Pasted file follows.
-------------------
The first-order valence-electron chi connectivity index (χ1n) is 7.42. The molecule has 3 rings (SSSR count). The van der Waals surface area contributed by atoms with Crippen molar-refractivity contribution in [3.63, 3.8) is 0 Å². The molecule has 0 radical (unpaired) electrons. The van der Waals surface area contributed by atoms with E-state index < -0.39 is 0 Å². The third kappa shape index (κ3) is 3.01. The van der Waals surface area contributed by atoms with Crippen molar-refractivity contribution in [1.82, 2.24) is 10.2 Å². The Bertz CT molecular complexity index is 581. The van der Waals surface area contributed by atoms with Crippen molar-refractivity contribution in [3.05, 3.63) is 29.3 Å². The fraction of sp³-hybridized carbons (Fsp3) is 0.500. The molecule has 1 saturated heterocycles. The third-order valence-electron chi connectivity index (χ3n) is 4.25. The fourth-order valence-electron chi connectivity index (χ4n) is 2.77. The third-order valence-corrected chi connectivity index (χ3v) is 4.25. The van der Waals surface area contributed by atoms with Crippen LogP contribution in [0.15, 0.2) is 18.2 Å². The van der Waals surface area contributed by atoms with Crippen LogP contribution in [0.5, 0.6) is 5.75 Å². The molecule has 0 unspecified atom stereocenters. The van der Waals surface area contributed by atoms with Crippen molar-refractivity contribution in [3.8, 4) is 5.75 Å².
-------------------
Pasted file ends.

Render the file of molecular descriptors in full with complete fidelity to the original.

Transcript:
The first-order valence-electron chi connectivity index (χ1n) is 7.42. The molecule has 3 rings (SSSR count). The van der Waals surface area contributed by atoms with Crippen molar-refractivity contribution in [3.63, 3.8) is 0 Å². The molecule has 0 radical (unpaired) electrons. The van der Waals surface area contributed by atoms with E-state index < -0.39 is 0 Å². The third kappa shape index (κ3) is 3.01. The van der Waals surface area contributed by atoms with Crippen molar-refractivity contribution in [1.82, 2.24) is 10.2 Å². The Bertz CT molecular complexity index is 581. The van der Waals surface area contributed by atoms with Crippen molar-refractivity contribution in [3.05, 3.63) is 29.3 Å². The fraction of sp³-hybridized carbons (Fsp3) is 0.500. The molecule has 1 saturated heterocycles. The third-order valence-electron chi connectivity index (χ3n) is 4.25. The fourth-order valence-electron chi connectivity index (χ4n) is 2.77. The third-order valence-corrected chi connectivity index (χ3v) is 4.25. The van der Waals surface area contributed by atoms with Crippen LogP contribution in [0.15, 0.2) is 18.2 Å². The van der Waals surface area contributed by atoms with Crippen LogP contribution in [0.5, 0.6) is 5.75 Å². The molecule has 0 unspecified atom stereocenters. The van der Waals surface area contributed by atoms with Crippen molar-refractivity contribution in [3.8, 4) is 5.75 Å².